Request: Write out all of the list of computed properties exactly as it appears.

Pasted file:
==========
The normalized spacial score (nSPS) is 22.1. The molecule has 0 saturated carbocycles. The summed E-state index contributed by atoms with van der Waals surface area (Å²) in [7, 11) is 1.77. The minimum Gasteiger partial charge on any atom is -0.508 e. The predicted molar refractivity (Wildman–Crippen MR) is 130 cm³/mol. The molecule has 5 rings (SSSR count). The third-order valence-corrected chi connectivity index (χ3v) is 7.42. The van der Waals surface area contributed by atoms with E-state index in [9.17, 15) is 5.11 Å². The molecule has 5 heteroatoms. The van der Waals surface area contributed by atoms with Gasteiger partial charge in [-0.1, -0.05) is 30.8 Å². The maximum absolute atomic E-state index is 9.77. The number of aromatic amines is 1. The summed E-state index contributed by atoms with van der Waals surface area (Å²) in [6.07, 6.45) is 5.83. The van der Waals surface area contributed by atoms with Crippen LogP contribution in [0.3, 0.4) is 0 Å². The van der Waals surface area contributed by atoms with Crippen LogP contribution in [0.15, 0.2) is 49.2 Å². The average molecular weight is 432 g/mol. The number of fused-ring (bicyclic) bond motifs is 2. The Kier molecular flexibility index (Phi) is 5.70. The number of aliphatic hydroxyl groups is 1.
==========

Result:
The normalized spacial score (nSPS) is 22.1. The molecule has 0 saturated carbocycles. The summed E-state index contributed by atoms with van der Waals surface area (Å²) in [7, 11) is 1.77. The minimum Gasteiger partial charge on any atom is -0.508 e. The predicted molar refractivity (Wildman–Crippen MR) is 130 cm³/mol. The molecule has 5 rings (SSSR count). The third-order valence-corrected chi connectivity index (χ3v) is 7.42. The van der Waals surface area contributed by atoms with E-state index in [9.17, 15) is 5.11 Å². The molecule has 5 heteroatoms. The van der Waals surface area contributed by atoms with Gasteiger partial charge in [-0.1, -0.05) is 30.8 Å². The maximum absolute atomic E-state index is 9.77. The number of aromatic amines is 1. The summed E-state index contributed by atoms with van der Waals surface area (Å²) in [6.07, 6.45) is 5.83. The van der Waals surface area contributed by atoms with Crippen LogP contribution in [0.3, 0.4) is 0 Å². The van der Waals surface area contributed by atoms with Crippen LogP contribution in [0.15, 0.2) is 49.2 Å². The average molecular weight is 432 g/mol. The number of fused-ring (bicyclic) bond motifs is 2. The Kier molecular flexibility index (Phi) is 5.70. The number of aliphatic hydroxyl groups is 1.